The Bancroft Creek Trail follows Bancroft Creek drainage. This "upper Bancroft Creek" Bancroft Creek Biopath Trail will lead up stream in a north west direction. The lower trail will not be included here. Follow the QR signs and the photos, and text for information.
Bancroft Creek (BC) Biopath Station 1 - Please read text and study captions for all images that follow.
Eucalyptus Trees (the 100's of towering trees with long skinny leaves) which are from Australia and invasive, are the most common trees in Bancroft Creek at this time. They are a fire hazard and prevent most of the creek loving native plants from growing but they provide shade and cover for birds and butterflies until they are replaced by the appropriate Native Willows and Coastal Live Oaks.
**After studying BC Biopath 1 page below - Continue Northwest on the worn trail past the Eucalytpus trees up the gentle grade to BC Biopath Station 2 (next posted QR code) to learn about some plants that are native to the Coastal Sagebrush plant community.
Spiny Rush (above) - Juncus acutus is a tough survivor that is able to live under the strong, toxic -to-plants, chemicals of the Eucalyptus leaf litter. There are many of these hidden in the shade of the Eucalyptus trees. See if you can find and count as many as 10 of them. This and other "Rush Family" leaves were used by the Kumeyaay Native Americans to weave sturdy baskets. (images to right)
(Image right) General structure of a coiled basket. Bundles of flowering stems (culms) of deergrass (Muhlenbergia rigens ) were commonly used by the Cahuilla, Kumeyaay and other tribes for the foundation (primary coils) of the basket, around which the secondary coils were tightly wrapped. Basketbush (Rhus trilobata) was commonly used for the secondary coils, with intricate designs made from brown coils of rush culms (including Juncus acutus, J. effusus, J. lesueurii and J. textilis). Sometimes the rush culms were dyed to produce various color patterns. Other plants were also used for basketry in the American southwest, including willow (Salix), beargrass (Nolina microcarpa), yucca (Yucca elata) and devil's claws Proboscidea parviflora ssp. parviflora var. hohokamiana. - WP Armstrong Palomar College.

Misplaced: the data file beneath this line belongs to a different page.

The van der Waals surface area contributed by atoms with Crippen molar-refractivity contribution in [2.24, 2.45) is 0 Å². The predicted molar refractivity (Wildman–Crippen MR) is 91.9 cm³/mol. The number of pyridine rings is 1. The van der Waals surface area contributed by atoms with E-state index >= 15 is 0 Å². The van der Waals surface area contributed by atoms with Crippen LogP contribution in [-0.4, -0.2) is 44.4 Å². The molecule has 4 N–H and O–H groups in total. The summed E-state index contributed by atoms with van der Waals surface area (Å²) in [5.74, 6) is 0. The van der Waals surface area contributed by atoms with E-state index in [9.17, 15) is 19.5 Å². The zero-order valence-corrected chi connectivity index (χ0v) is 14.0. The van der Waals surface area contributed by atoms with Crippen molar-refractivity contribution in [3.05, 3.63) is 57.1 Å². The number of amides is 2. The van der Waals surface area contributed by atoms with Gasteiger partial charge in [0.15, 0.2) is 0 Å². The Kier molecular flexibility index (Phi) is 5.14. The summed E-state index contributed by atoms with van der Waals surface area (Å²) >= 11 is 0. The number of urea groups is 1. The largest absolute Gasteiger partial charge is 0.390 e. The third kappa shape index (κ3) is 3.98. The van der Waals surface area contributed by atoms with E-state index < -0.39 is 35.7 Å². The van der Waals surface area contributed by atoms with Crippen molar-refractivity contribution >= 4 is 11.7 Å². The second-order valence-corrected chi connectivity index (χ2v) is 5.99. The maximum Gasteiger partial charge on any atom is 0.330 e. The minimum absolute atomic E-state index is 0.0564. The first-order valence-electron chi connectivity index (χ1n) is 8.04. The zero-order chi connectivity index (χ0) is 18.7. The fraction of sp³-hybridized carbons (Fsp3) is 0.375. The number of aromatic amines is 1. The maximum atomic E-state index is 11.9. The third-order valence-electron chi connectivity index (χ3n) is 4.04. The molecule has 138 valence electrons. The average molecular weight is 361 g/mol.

Deergrass (the primary component of Southwest Native Baskets) is located and described at Biopath Station 3 (the secondary coils are "Rush Grasses" like our Spiny Rush in Bancroft Creek.
Research Questions :
1. What is the main tree which dominates Bancroft Creek ?
2. Where is Eucalyptus originally native to ?
3. Could Native Americans find native plants to construct baskets in the Bancroft Creek area ?
4. Which (* Hint - 2) Native grass and reed - like plants could they use to build them ?
5. (Bonus) Name which animal is represented on the basket in the basket image above middle right ?
Kumeyaay Basket - Can you tell what kind of animal is represented in this weavings of this basket ?